Software to avert airport delays

NASA and Honeywell Inc. have developed technology that may help prevent frustrating delays at some of the nation's busiest airports. Software developed by NASA, the Honeywell Technology Center and Honeywell Airport Systems solves a unique problem at airports that have parallel runways spaced as clo

NASA and Honeywell Inc. have developed technology that may help prevent frustrating delays at some of the nation's busiest airports.

Software developed by NASA, the Honeywell Technology Center and Honeywell Airport Systems solves a unique problem at airports that have parallel runways spaced as close as 2,500 feet apart. During low visibility, air travel switches to instrument approach conditions, and under such conditions, airports with parallel runways less than 4,300 feet apart - including the Minneapolis-St. Paul, Detroit, Seattle and Memphis, Tenn., airports - must close one runway.

When an airport shuts down a runway, the number of aircraft that can land per hour drops from 60 to 45, a decrease that causes significant delays, said Bill Corwin, research program manager at Honeywell Technology Center in Minneapolis.

The software that the NASA/Honeywell team developed enhances an aircraft's navigation and communications systems. The software, called Airborne Information for Lateral Spacing and Closely Spaced Parallel Approaches (AILS/Casper), works with an aircraft's Traffic Alert and Collision Avoidance System, which alerts pilots if they are on a collision course with another airplane.

The AILS/Casper system also relies on a differential Global Positioning System receiver, which alerts a pilot when the airplane has veered from its planned flight paths. A data link between aircraft is needed to support the alerting function.

The NASA/Honeywell software provides an electronic equivalent to the "see and avoid" process that occurs when a pilot spots an aircraft and takes action to avoid a collision. But in poor weather conditions, pilots cannot rely on sight. With the new software, if the navigation system fails or another plane comes too close, the system will provide visual and audio warnings and offer a maneuver to solve the problem.

AILS/Casper is "not the answer for all the delays. It's the answer for some of the delay," said Brad Perry, manager of reduced spacing operations at NASA's Langley Research Center, Hampton, Va.

About 10 airports nationwide have parallel runways spaced between 2,500 feet and 4,300 feet apart , Corwin said. If the runways are separated by more than 4,300 feet, landings are not affected by instrument landing conditions, he said.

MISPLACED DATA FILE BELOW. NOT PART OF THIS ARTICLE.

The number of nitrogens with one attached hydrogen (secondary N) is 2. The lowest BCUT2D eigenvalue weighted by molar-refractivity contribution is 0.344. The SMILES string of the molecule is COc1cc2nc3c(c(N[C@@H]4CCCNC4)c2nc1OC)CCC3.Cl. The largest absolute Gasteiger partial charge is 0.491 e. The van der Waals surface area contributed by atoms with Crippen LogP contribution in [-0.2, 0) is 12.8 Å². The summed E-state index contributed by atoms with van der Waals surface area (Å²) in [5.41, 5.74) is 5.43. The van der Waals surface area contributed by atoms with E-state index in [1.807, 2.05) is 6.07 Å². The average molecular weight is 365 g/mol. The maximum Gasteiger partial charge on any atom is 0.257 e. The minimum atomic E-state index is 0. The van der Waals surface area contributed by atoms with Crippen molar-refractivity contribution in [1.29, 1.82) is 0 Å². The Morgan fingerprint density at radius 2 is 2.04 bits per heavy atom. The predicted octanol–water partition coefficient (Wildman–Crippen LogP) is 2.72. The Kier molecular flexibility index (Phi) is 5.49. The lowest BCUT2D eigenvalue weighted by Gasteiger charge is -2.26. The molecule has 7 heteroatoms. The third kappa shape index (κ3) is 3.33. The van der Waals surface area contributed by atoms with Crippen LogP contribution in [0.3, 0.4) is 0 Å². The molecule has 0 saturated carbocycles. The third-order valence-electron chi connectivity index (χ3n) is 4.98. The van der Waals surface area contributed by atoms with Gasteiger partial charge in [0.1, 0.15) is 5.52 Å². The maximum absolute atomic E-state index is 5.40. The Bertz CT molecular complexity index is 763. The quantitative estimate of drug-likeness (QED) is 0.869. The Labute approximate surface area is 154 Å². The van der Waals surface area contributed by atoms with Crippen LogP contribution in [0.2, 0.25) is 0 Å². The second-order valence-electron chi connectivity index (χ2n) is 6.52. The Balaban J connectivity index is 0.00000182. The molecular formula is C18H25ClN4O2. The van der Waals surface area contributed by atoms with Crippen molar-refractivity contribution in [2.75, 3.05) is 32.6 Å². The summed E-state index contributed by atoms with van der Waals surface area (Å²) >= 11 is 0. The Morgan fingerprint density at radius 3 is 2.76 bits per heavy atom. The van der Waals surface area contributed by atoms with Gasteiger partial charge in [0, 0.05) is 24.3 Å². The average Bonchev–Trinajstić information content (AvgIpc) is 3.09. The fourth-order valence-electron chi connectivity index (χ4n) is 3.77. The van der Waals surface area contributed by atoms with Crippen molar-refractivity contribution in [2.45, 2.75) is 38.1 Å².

NASA and Honeywell conducted in-flight demonstrations of AILS/Casper at the Minneapolis-St. Paul airport this month to test how the alerting algorithms could work with the increased position accuracy provided by GPS and the upcoming Automatic Dependent Surveillance-Broadcast (ADS-B) system, which will enable landing aircraft to communicate with each other.

The demonstration marks the end of NASA and Honeywell's work on the project, which started in 1994. NASA has provided $2 million in project funding, and Honeywell has invested $1 million. Earlier this year, 16 airline pilots participated in a simulation of the software at Langley, and a flight test was conducted at NASA's Wallops Flight Facility.

Follow-on research could further decrease the required distance between parallel runways, Perry said.

Honeywell will no longer invest in AILS/Casper, but Corwin said he hopes a customer will be willing to install the system, which requires certification from the Federal Aviation Administration.

Northwest Airlines is interested in increasing the capacity at all three of its hub airports - in Detroit, Memphis and Minneapolis - which have closely spaced parallel approaches.

"Anything we could do to improve the throughput is of great interest to us," said Bob Buley, manager of flight technical development for Northwest.

Buley plans to encourage Northwest management to look at AILS/Casper as well as other solutions to handle capacity problems. "The hardest thing to deal with is the transition, the investment and equipage time," he said. "It won't be a choice if we're going to see maximum capacity at our hub airports."

Airlines must study how much the system would increase the number of landings during bad weather, Buley said. The current estimate is at least 12 percent.

"This thing can have a positive influence in the construction of new runways," Buley said. "This technology will allow us to buy less and occupy less real estate."

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